Patients with heart failure stand to benefit from a new drug that can halt the progression of their disease and reduce their risk of cardiovascular-related death. But the drug — a tablet that combines the agents valsartan and sacubitril, sold under the trade name Entresto by drugmaker Novartis — may be too good to be true, according to Arthur M. Feldman, MD, PhD (pictured), Executive Dean of the Lewis Katz School of Medicine at Temple University (LKSOM), Chief Academic Officer of the Temple University Health System, and Laura H. Carnell Professor of Medicine at LKSOM.
In an article published recently, Dr. Feldman and colleagues at Thomas Jefferson University and the University of Florida warn that valsartan/sacubitril could theoretically increase patients' risk of Alzheimer's disease and macular degeneration, a blinding condition affecting the retina of the eye. The article raises these concerns about the drug, which was approved by the U.S. Food and Drug Administration in July 2015.
“Basic science data has caused us to speculate that off-target effects of valsartan/sacubitril may cause an exacerbation of Alzheimer's disease and could also exacerbate the course of macular degeneration,” Dr. Feldman explained.
Dr. Feldman went on to note that “doctors are prescribing these drugs without knowledge of these theoretical risks.”
Valsartan/sacubitril works by inhibiting an enzyme known as neprilysin, which normally plays a critical role in breaking down a wide array of peptides in cells. Among those substances are the so-called natriuretic peptides, which function in regulating scarring and cell growth in the heart when neprilysin is blocked. Because of those activities, valsartan/sacubitril can delay the progression of heart failure in some patients.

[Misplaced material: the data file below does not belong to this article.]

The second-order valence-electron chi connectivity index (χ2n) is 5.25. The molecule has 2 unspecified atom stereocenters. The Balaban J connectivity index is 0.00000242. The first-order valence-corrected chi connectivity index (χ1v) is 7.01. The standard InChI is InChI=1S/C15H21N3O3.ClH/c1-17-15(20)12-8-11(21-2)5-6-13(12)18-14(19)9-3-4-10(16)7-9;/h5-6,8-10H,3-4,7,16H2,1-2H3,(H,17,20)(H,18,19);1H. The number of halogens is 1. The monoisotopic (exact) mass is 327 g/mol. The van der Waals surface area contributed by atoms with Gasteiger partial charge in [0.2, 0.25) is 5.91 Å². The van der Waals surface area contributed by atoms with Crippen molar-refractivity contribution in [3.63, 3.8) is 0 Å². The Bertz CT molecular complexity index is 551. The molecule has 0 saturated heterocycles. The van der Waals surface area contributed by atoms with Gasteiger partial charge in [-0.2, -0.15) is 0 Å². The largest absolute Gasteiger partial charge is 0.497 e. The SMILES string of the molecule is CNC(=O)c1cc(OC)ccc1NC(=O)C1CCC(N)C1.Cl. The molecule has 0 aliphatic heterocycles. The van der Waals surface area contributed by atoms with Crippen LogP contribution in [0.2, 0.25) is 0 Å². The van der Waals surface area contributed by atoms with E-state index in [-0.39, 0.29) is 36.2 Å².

Neprilysin, however, also normally degrades amyloid beta, a peptide that can accumulate in the brain, where it contributes to Alzheimer's disease, as well as in the eye, where it is implicated in macular degeneration. The balance between the production and clearance of amyloid beta is crucial to the pathogenesis of Alzheimer's disease and is suspected to influence the development of macular degeneration. In animal models, blocking neprilysin disturbs that balance and exacerbates the development of Alzheimer’s pathology.
Valsartan/sacubitril was approved for heart failure via the FDA's fast-track program, in which drugs that promise to fulfill unmet medical needs undergo an accelerated review process, speeding the delivery of novel drugs to the clinic. In the studies that led to the drug's approval, no adverse events related to dementia were reported. However, according to Dr. Feldman and his colleagues, patients were followed for too short a period of time to confidently rule out potential adverse effects on cognitive function or vision, and specific tests were not performed to assess whether early changes in either Alzheimer-specific cognitive function or macular degeneration had occurred.
Moreover, preclinical studies and trials of the drug involved young monkeys and normal human volunteers. In both groups, the blood-brain barrier functions as it should. In heart failure patients, however, the blood-brain barrier frequently is compromised by hypertension and other vascular conditions, allowing drugs to enter the central nervous system.
The FDA has required Novartis to conduct a thorough assessment of the cognitive risks associated with valsartan/sacubitril in a clinical trial in patients with heart failure and preserved ejection fraction. However, the data from that study will not be available until 2022.
“My hope is that physicians will be prudent with the use of this new drug,” Dr. Feldman said. “The risks are theoretical, but every precaution should be taken to avoid them. The outcomes could be devastating for patients.”
Illustration: Temple University.
Temple University Lewis Katz School of Medicine News Release (12/09/15)
Abstract (The Journal of the American Medical Association; (12/07/15))